I’m always thinking in terms of story, they’re always coming up and have lots of projects on the back burner, for me it’s a matter of making sure those ideas get jotted down and finding the time to follow up on them.
LTPB: What are you working on now? Anything you can show us?
JF: I’m working on two books that I’m really excited about and am booked up with some incredible work to come. I’m working on a book with Buffy Sainte-Marie about one of her songs STILL THIS LOVE GOES ON, forthcoming from Greystone Kids, and JUST LIKE GRANDMA by Kim Rogers, forthcoming from Heartdrum/HarperCollins, and I have a few that are upcoming that I’m really excited about, a few with others and few of my own. I feel pretty lucky!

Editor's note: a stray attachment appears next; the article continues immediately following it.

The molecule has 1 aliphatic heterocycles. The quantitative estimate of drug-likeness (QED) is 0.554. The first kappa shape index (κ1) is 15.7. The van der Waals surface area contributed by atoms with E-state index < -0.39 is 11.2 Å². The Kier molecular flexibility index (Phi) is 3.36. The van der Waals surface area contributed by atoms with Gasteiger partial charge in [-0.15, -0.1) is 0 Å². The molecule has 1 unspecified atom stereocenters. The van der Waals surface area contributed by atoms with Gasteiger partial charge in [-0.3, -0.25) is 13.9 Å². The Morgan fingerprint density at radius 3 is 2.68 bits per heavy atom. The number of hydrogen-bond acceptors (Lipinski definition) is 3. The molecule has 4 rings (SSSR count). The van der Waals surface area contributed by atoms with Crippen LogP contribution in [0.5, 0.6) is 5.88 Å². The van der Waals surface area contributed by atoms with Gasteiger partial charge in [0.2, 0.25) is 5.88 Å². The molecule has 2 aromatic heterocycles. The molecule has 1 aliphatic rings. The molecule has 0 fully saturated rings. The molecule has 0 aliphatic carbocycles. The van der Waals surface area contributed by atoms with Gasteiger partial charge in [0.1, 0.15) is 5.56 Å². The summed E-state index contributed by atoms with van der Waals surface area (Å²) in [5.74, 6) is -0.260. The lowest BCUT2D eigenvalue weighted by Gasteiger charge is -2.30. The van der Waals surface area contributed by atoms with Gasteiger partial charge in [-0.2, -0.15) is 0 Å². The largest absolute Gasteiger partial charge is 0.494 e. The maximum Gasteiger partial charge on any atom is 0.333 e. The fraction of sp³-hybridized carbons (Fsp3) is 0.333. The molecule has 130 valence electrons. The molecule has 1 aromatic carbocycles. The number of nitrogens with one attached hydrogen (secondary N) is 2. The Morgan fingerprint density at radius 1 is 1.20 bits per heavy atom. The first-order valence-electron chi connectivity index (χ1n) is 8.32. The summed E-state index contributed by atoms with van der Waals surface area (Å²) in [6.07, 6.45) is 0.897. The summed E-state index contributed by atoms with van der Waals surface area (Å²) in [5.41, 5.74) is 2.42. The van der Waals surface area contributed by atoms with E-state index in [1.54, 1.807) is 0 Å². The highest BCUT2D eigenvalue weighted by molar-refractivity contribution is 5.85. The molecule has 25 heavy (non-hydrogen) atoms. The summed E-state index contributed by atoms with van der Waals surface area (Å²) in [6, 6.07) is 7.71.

LTPB: If you got the chance to write your own picture book autobiography, who (dead or alive!) would you want to illustrate it, and why?
JF: The first artist who comes to mind is Christian Robinson. He draws everyone so tenderly and playfully. I know he’d capture the spirit of this introverted kid with lots to say, maybe climbing a tree in her grandma’s slippers. I would be delighted.
A HUGE thank you to Julie for talking to me about this book and her work! We All Play publishes TODAY from Greystone Kids!
Special thanks to Julie and Greystone for use of these images!
This post contains affiliate links. For more information, visit my policies & disclosures page
May 25, 2021 at 10:32AM firstname.lastname@example.org (Mel Schuit)